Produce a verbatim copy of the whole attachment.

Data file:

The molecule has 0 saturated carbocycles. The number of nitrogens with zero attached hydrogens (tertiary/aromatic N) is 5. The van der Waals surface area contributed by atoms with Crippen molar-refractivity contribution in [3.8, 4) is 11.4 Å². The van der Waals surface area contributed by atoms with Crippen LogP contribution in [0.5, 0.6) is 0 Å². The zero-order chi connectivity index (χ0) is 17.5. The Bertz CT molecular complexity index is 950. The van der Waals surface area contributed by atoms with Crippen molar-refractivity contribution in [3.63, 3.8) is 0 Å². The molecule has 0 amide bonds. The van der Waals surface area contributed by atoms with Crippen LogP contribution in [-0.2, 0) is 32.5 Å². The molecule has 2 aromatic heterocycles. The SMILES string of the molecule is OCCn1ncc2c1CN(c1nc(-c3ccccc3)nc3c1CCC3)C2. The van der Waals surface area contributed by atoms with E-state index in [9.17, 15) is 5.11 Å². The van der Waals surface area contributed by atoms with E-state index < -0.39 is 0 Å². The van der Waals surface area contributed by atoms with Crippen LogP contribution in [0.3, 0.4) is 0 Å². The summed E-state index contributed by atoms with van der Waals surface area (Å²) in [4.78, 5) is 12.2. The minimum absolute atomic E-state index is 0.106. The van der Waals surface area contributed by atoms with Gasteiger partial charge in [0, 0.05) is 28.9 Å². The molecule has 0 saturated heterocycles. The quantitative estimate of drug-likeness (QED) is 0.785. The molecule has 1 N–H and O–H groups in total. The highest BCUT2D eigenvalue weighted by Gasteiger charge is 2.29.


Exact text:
The molecule has 0 saturated carbocycles. The number of nitrogens with zero attached hydrogens (tertiary/aromatic N) is 5. The van der Waals surface area contributed by atoms with Crippen molar-refractivity contribution in [3.8, 4) is 11.4 Å². The van der Waals surface area contributed by atoms with Crippen LogP contribution in [0.5, 0.6) is 0 Å². The zero-order chi connectivity index (χ0) is 17.5. The Bertz CT molecular complexity index is 950. The van der Waals surface area contributed by atoms with Crippen molar-refractivity contribution in [3.63, 3.8) is 0 Å². The molecule has 0 amide bonds. The van der Waals surface area contributed by atoms with Crippen LogP contribution in [-0.2, 0) is 32.5 Å². The molecule has 2 aromatic heterocycles. The SMILES string of the molecule is OCCn1ncc2c1CN(c1nc(-c3ccccc3)nc3c1CCC3)C2. The van der Waals surface area contributed by atoms with E-state index in [9.17, 15) is 5.11 Å². The van der Waals surface area contributed by atoms with E-state index < -0.39 is 0 Å². The van der Waals surface area contributed by atoms with Crippen LogP contribution in [0.3, 0.4) is 0 Å². The summed E-state index contributed by atoms with van der Waals surface area (Å²) in [4.78, 5) is 12.2. The minimum absolute atomic E-state index is 0.106. The van der Waals surface area contributed by atoms with Gasteiger partial charge in [0, 0.05) is 28.9 Å². The molecule has 0 saturated heterocycles. The quantitative estimate of drug-likeness (QED) is 0.785. The molecule has 1 N–H and O–H groups in total. The highest BCUT2D eigenvalue weighted by Gasteiger charge is 2.29.